Thursday, January 10, 2013

"That Your Dad?"

Ever since I was an intern, I've had a photo of my dad and I sitting on my desk, sitting in between photos of Husband, file folders, colorful pencils, and other trinkets. First, it was a photo of Dad and I at my graduation from graduate school, then he and I at a minor league baseball game, then a Yankees game. Now, it's a photo of us at my wedding.

You may remember that my dad and I have a close relationship; I'm an only child and it was he and I for quite a while after my mom passed away when I was in high school. He's a great confidant and imparter of life wisdom, like how to perform basic maintenance on my car (pfft... I'm so not a handy person, but I can relate it to my job!). He's the best, we're lucky to have each other.

The photo of us on my desk has always drawn a lot of comments from kids. It's a great ice breaker/conversation starter, actually! When I was intern, a kiddo came over and asked me if he was my dad, and when I said "yes," she replied, "He looks nice" in the most kind, longing voice (adorbs). I got lots of conversations out of the Yankees photo because of Dad's Yankees hat and who doesn't know the Yanks (love 'em or hate 'em, their logo is like the golden arches). The Yankees photo always cracked me up because with his hat on, you couldn't see Dad's graying hair, so the kids always asked if he was my husband. He used to think that was hilarious, and probably complimentary, because he looks very youthful. Now, with the wedding photos, kiddos comment on how happy we look--true story, it was a great day! Yesterday, someone even told me that he looked familiar and wanted to know if he had been at school before.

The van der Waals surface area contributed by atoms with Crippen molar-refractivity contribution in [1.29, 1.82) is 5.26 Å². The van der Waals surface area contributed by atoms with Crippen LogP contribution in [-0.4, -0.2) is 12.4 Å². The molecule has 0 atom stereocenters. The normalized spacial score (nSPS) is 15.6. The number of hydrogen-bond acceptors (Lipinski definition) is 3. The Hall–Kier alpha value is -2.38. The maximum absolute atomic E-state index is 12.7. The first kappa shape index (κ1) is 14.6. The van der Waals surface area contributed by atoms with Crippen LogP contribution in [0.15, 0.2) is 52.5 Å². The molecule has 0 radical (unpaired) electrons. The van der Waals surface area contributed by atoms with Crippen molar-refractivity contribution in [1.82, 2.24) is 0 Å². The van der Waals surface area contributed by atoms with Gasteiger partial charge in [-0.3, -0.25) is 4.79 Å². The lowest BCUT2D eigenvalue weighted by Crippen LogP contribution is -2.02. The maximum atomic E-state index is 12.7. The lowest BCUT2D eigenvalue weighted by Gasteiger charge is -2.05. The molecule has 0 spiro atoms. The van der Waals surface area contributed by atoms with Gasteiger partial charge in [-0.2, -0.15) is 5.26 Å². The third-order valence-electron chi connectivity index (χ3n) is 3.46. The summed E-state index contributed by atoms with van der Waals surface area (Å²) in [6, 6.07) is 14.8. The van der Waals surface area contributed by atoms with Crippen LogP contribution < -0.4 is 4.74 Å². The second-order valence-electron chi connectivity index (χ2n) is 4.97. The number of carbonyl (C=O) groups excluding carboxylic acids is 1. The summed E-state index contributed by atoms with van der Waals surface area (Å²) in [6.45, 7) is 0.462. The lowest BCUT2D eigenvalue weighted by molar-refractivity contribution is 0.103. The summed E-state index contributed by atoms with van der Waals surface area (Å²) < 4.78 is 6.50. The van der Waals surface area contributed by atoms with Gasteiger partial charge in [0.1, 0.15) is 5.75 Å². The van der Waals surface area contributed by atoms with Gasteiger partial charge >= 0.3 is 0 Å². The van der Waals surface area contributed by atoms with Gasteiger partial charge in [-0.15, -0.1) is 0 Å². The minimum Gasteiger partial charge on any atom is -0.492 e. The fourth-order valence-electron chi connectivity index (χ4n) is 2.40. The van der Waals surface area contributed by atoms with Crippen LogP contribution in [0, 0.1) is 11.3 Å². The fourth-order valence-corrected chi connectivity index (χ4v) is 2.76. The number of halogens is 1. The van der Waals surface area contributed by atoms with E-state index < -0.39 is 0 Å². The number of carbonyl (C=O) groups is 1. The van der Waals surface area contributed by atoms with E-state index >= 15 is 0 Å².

Sometimes the kids' reactions to my dad's photo make me feel a little sad, too. The vast majority of my students come from homes with atypical families, meaning that they don't have a father or mother in their lives, they live in foster care or with another relative, etc. It's tough stuff. Many of them have good relationships with other mentors or parent-like figures, but there's something special about a relationship with a dad. So, Dad shall stay camped out on my desk, able to start conversations with kiddos about connections and good experiences they have to adults, looking on as a pseudo father-figure.

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